Are you a big Smith Island Cake fan? If so, what flavor is the best?

I’m a traditionalist — I prefer the yellow cake with chocolate icing, like the one in my print. But the carrot cake version is pretty fine too.

How often do you eat scrapple?

As often as possible! Brisk fall mornings are perfect for scrapple. I like it on toast with scrambled egg and melted cheese.

In all seriousness though, you have several prints based around the local edible specialties, care to comment any further on what these things mean to you either as graphic inspiration or even personally?

Tracy, my wife, is a foodie. Each summer we travel across the U.S. with our two girls and a big dog-eared book called “Road Food” by Michael and Jane Stern. We have driven hours off the main route for a pile of ribs, or barbecue, or even some hot dogs. So we really appreciate local food — and usually the more low-brow, the better. That’s what initially drove my “Delmarva’s Finest” collection, which features blue crabs, Chincoteague and Choptank oysters and Smith Island Cake. My Scrapple design — a parody of the Apple Computer logo — was a one-off for the annual Apple-Scrapple Festival in Bridgeville, Del.

Your postcards/posters nearly create a travel brochure for Delmarva. Can you outline an ideal day or weekend spent traveling around the region?

You can travel one hour from Salisbury in any direction and be in heaven. Rehoboth, Bethany, Ocean City, Assateague, Chincoteague, Onancock, Crisfield, Deal Island, Hooper Island, Cambridge, Oxford, St. Michaels. Take your pick — and they all have dynamite places to eat along the way. My don’t-misses would include a pint of Indian Brown Ale at Dogfish Head in Milton, Del.; Thrasher’s french fries on the Ocean City Boardwalk; scoops of Java Jolt and Marsh Mud at the Island Creamery in Chincoteague, Va.; the flounder platter at Metompkin Seafood in Mappsville, Va.; the Buffalo wings at Adam’s Taphouse in Fruitland, Md.; and a maple doughnut at Bay Country Bakery in Cambridge.

I see you have a Chesapeake Retriever — Maryland pride or just by chance?

That’s funny — his name is Chance. I was a UMBC Retriever, but actually my fondness for Chessies goes way back. My “Offseason” print shows me with our Chesapeake Bay retriever on the beach at 53rd Street in Ocean City in the spring of 1972. They’re a great breed — smart, loyal, independent — and a perfect fit for life on the Eastern Shore.You can’t keep them out of the water.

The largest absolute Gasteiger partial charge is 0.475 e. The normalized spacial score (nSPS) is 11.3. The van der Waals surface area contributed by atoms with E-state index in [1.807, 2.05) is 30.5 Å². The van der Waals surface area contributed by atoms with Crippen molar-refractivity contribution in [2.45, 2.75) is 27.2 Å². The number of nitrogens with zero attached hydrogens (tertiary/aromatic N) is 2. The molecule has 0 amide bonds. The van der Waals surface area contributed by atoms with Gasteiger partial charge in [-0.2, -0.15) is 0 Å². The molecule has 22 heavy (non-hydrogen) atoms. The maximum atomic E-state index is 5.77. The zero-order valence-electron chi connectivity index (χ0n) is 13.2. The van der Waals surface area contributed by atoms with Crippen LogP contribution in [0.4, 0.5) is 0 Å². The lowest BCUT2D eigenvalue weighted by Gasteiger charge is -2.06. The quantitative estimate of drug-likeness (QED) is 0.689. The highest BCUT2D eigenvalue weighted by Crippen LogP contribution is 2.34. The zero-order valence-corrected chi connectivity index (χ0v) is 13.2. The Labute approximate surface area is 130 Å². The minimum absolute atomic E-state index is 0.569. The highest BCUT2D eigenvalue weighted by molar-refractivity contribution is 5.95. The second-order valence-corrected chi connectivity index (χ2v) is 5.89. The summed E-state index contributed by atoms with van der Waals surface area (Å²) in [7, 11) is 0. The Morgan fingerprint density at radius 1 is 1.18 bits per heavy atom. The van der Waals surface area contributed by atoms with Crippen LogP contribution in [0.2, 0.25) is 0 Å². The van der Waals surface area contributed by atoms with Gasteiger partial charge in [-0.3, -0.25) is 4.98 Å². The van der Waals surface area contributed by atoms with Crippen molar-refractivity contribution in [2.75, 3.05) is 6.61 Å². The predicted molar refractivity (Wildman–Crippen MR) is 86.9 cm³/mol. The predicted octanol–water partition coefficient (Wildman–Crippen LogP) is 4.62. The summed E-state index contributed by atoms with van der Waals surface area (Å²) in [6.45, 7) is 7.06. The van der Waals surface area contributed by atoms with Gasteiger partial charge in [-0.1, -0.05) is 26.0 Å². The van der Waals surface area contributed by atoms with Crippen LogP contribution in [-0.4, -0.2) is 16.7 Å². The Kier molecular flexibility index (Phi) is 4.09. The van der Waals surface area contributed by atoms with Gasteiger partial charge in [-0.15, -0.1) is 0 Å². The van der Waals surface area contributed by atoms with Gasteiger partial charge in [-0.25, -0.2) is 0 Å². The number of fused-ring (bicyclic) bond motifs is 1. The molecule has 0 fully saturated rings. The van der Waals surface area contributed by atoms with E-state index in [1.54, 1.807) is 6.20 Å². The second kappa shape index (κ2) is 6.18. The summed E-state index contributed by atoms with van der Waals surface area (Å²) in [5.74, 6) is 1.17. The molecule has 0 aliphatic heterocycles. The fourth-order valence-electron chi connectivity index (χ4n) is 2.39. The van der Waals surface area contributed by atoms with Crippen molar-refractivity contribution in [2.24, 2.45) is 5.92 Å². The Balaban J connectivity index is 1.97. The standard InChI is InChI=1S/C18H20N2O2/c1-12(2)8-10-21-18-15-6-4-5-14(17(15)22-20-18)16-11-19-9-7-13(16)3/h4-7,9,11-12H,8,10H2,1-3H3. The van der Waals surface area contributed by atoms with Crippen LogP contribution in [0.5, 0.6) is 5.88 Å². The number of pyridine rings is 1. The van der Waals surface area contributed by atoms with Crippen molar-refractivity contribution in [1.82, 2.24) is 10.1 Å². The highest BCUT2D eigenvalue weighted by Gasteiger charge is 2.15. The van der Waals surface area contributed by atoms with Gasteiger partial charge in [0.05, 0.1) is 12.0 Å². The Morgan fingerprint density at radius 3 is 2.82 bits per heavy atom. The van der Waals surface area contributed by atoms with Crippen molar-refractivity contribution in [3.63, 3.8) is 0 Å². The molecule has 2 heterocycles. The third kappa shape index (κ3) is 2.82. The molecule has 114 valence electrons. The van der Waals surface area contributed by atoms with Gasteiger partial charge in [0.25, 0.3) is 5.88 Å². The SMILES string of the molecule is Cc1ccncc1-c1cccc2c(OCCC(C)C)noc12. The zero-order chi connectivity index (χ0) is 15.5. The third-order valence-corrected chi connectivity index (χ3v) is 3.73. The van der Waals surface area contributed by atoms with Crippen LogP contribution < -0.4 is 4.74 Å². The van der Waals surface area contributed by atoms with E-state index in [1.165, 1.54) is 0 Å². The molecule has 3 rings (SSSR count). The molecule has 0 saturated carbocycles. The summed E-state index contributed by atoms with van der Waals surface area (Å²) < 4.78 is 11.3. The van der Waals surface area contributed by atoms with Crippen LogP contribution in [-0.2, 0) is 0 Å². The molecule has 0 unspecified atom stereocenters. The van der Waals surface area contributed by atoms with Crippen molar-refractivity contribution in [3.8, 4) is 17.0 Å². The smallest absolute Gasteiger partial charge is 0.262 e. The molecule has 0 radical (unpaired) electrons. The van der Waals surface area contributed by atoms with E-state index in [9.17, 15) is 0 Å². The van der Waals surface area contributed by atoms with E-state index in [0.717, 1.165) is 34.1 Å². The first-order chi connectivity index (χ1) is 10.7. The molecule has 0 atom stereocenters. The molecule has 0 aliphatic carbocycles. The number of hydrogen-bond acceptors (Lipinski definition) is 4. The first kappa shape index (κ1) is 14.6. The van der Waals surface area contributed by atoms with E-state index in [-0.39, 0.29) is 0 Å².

View more artwork, buy prints or contact Erick Sahler at


Bayside Gazette — “Erick Sahler to unveil Berlin serigraph” (March 2015)

Beach to Bay Times — “Featured artist: Erick Sahler Serigraphs” (August 2013 and July 2014)

Berlin-West Ocean City Life — “Silkscreen artist captures iconic Eastern Shore images” (August 2013)

Coastal Point — “Silkscreen artist Erick Sahler to debut Fenwick print at Artisans Fair” (September 2015)

Coastal Style — “Smooth as Silk: Erick Sahler’s nostalgic silkscreens add “Regional Pop” to the Shore” (May 2016)

Daily Times/DelmarvaNow — “Salisbury artist draws inspiration from Eastern Shore” (February 2013)

Delmarva Almanac — “Artist Interview: Erick Sahler” with video (August 2013)

Go! Magazine — “Serigraphs as serious art on display” (May 2012)

Maryland Coast Dispatch — “Students Get First-Hand Look at Artist at Work” (September 2016)

Metropolitan Magazine — “Q&A with Local Artist: Erick Sahler” (January 2014)

Office of the Governor — “City of Salisbury presents print to Maryland governor” (April 2015)

Old Line Plate — “Interview: Erick Sahler Serigraphs Co.” (October 2015)

Salisbury Independent — “Erick Sahler: The future is bright” (October 2014)

Salisbury Independent — “Erick Sahler elected to Society of Illustrators” (November 2015)

ShoreBread Magazine — “Big and bold: Erick Sahler Serigraphs” (December 2012)

Tidewater Times — “About the Cover Artist: Erick Sahler” (June  2014 and May 2016)

USA Today — “Sahler serigraph celebrates Assateague Lighthouse” (May 2014)

Wall Street Journal — “Former editor creates limited-edition silkscreen prints” (December 2012)

WBOC-TV “DelmarvaLife” — “Delmarva Treasure: Erick Sahler Serigraphs” (February 2014)

Made on Maryland’s Eastern Shore   |   © 2009-17 Erick Sahler Serigraphs Co.